“Yes,” he said. “I’m asking you to decide that it is true, that you will have a great life even if you don’t have children.”
So I did; haltingly at first, I talked about how I’d travel and all the free income we’d have and the time and the sleep. I was walking into the exercise in order to confront my resistance to the idea, but the truth was that none of it felt like real enthusiasm. (That’s par for the course, with resistance, by the way).
He asked me to make a list of specific things that my husband and I were free to do, because we didn’t have children. I did, and that list became the basis of what my husband and I called “The Summer of Fun” when we decided to actually just go ahead and do all of the stuff. We took off of work, rented houses up and down the coast, and had I don’t even know how many dinners at Zagat-rated restaurants in wine country.
I gained ten pounds, but I was laughing, again.
That fall, without medical intervention, I was pregnant.
* * *
The happiest day of my life was the day that that stick turned and the pregnancy test read: positive.
That statement is a sitting duck for judgment. How un-feminist. Is that all that your life amounts to–what your uterus is capable of? You must be using a child to fill some gaping emotional void. There are bigger things in life than children. You’re celebrating changing shitty diapers and getting no sleep and having to take a diaper bag with you, wherever you go?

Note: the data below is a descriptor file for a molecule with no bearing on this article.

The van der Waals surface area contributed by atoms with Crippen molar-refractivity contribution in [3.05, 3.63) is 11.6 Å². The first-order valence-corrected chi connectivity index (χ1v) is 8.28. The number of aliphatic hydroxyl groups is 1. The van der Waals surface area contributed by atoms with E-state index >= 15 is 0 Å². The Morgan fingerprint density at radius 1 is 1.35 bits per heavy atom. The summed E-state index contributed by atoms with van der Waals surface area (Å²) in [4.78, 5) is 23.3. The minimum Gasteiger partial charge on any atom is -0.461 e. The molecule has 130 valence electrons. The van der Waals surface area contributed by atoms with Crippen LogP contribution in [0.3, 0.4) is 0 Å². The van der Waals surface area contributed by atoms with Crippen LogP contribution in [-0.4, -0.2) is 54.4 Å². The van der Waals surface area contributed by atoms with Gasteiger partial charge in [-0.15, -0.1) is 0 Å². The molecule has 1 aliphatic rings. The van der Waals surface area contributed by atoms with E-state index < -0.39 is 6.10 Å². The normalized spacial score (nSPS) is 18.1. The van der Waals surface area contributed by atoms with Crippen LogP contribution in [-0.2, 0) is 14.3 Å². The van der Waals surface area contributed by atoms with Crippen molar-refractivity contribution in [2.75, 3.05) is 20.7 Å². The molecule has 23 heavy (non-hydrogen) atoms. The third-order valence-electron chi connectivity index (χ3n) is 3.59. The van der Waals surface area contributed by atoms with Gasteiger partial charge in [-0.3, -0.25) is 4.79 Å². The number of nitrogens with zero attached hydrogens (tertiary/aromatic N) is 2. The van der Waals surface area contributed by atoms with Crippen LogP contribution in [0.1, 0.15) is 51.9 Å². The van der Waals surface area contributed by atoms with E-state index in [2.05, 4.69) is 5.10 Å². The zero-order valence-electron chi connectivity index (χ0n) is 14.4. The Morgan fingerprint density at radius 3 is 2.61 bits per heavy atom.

But there it is. That was the happiest day. For a full 24-hours, I was so ecstatic, I was transcendent. Absolutely anything felt possible.
The bliss would later mix with fear and worry. Now, as my daughter toddler-crashes through her world, life is happier. Infertility feels like visiting a country right before a coup–I’m grateful to have gotten out, alive.
Mostly, I’m grateful that someone asked me to make a choice about what I wanted my life to be, before I got the baby I’d so longed-for. I’m grateful that someone helped me untangle myself from thinking in black-and-white outcomes, challenging me to decide that I would be happy, no matter what.
When you are walking through your hardest grief, whatever that might be, you need to feel. You need to do the ugly cry. You need to tell people that it’s all unfair, and not worry that they’re going to ask for your positive reframe, which will only ever make you want to punch them. Empathy is critical. You need to find friends who will say things like, “Well, fuck that diagnosis.”
And, at some point, understand that the people who love you most will push you not to let the pain define everything. Clinging to your pain is a dangerous thing. It turns life into the worst kind of “before” and “after.”
The hardest grief you ever walk will feel torturous and inescapable. It will feel impossible, but how things feel and how they actually are, are two different things.
Feel the feelings. And then choose, over and over, as often as it takes, to understand that the feelings are impermanent. That’s how you create what comes next. If you’re committed to creating the good stuff no matter what, the grief can’t stay forever.